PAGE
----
Welcome to the January issue of our China and global development round-up. In this issue we cover recent news and changes in China’s aid landscape, a decline in external lending and our China economic pulse report.
China’s international development landscape
This month, the Chinese government issued a new white paper on ‘China’s International Development Cooperation in the New Era’. The white paper highlights an important change in China’s development landscape. As Marina Rudyak noted, it marks an explicit shift from ‘foreign aid’ to ‘international development’, a notion already present in the name of the China International Development Cooperation Agency (CIDCA).
My ODI colleagues and I wrote a blog on the notable features of the white paper. Yunnan Chen discusses how the white paper signals a shift towards multilateralism, while Barnaby Willits-King talks about the emphasis of the paper on the humanitarian sector. I highlight how the Belt and Road Initiative (BRI) forms a key feature of the document, becoming inextricably tied to international development.
Beyond this, most articles and commentaries I have read on this topic are quite descriptive, and I look forward to seeing more analytical pieces.
The JICA Ogata Research Institute published updated figures in December on China’s foreign aid between 2001 and 2020. They estimate that China’s foreign aid has increased from $5.1 billion in 2015 to $5.9 billion in 2019, or 0.044% for China’s nominal gross national income (GNI). This is divided into bilateral grants and interest-free loans (48%), Chinese government concessional loans (21%), and contributions to international organisations (30%).
Chinese outward lending and the BRI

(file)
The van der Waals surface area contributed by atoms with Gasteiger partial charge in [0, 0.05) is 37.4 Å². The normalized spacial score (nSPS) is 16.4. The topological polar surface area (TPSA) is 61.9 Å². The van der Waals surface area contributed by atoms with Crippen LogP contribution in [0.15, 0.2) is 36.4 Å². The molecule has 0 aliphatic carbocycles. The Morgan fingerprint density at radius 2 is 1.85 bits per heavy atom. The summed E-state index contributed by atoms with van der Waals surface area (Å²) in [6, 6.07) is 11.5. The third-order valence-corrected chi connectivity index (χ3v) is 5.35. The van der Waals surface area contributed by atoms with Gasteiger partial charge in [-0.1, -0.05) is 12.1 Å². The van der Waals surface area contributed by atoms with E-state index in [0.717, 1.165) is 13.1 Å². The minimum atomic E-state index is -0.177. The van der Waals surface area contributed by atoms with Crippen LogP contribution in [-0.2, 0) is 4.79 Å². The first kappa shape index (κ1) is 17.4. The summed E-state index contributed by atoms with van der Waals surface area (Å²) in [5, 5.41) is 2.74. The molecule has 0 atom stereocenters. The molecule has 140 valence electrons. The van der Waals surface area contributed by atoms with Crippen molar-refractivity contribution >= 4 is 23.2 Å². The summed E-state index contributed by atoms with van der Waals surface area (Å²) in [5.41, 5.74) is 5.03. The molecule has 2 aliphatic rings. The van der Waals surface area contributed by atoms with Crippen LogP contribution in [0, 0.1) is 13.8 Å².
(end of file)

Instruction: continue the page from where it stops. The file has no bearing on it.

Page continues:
In December there was a lively debate on China’s external lending triggered by the Boston University Global Development Policy Centre’s new database on China’s overseas development finance. The database tracks the 2008-2019 lending commitments of China’s two major policy banks, the China Development Bank and the Export-Import Bank of China. It also provides geospatial locations for some of the projects. One of the most striking findings of the data is that the two policy banks’ lending commitments have been quite intermittent. In particular, after peaking in 2016, they declined dramatically in 2018 and 2019. This prompted an intense debate (again) on whether ‘the BRI is dead’.
The Rhodium Group published a piece discussing this downward trend in lending commitments. First, they point out that the Boston University dataset only includes loans from two policy banks and therefore does not represent the entirety of the BRI lending. Second, the rigorous methodology employed may exclude some of the most recent lending commitments, for which data is not yet available. Regardless, the dataset shows a declining tendency that has been captured by other data sources as well. This is probably due to a combination of factors, including China’s large banks lending more carefully, and many recipient countries becoming more prudent borrowers.
Yan Wang also discussed this issue in an interview with the China-Africa Project, making a clear link between China’s domestic economic conditions and the country’s external lending. She notes that in 2016, China had accumulated massive foreign exchange reserves, which boosted outward investment and lending. In 2017, the excessive leveraging and exposure of the Chinese economy, together with stricter financial regulations, led to a reversal in this trend.
Finally, in a recent editorial, Lauren Johnston raises some great points on why judging the success of the BRI based only on lending levels is misleading. First, she says, the BRI is not just about infrastructure finance – this is just one of the five pillars of the initiative. Second, the financial aspects of the BRI are not confined to sovereign lending, but include lending to other financial institutions, enterprises and so on. And third, even small loans, if well targeted, may have big, transformative impact.
Looking at global China: the ODI economic pulse
Covid-19 has caused a lot of uncertainty about international economic linkages such as trade and investment. With China being one of the few countries projected to grow in 2020, we at ODI want to understand how this will affect low- and middle-income countries dealing with China. For this purpose, we are producing an economic pulse report, tracking China’s outward economic activities (investment, infrastructure construction, lending and so on) and its impact on developing regions. The first report is already online, and more will follow in the coming weeks. Stay tuned!
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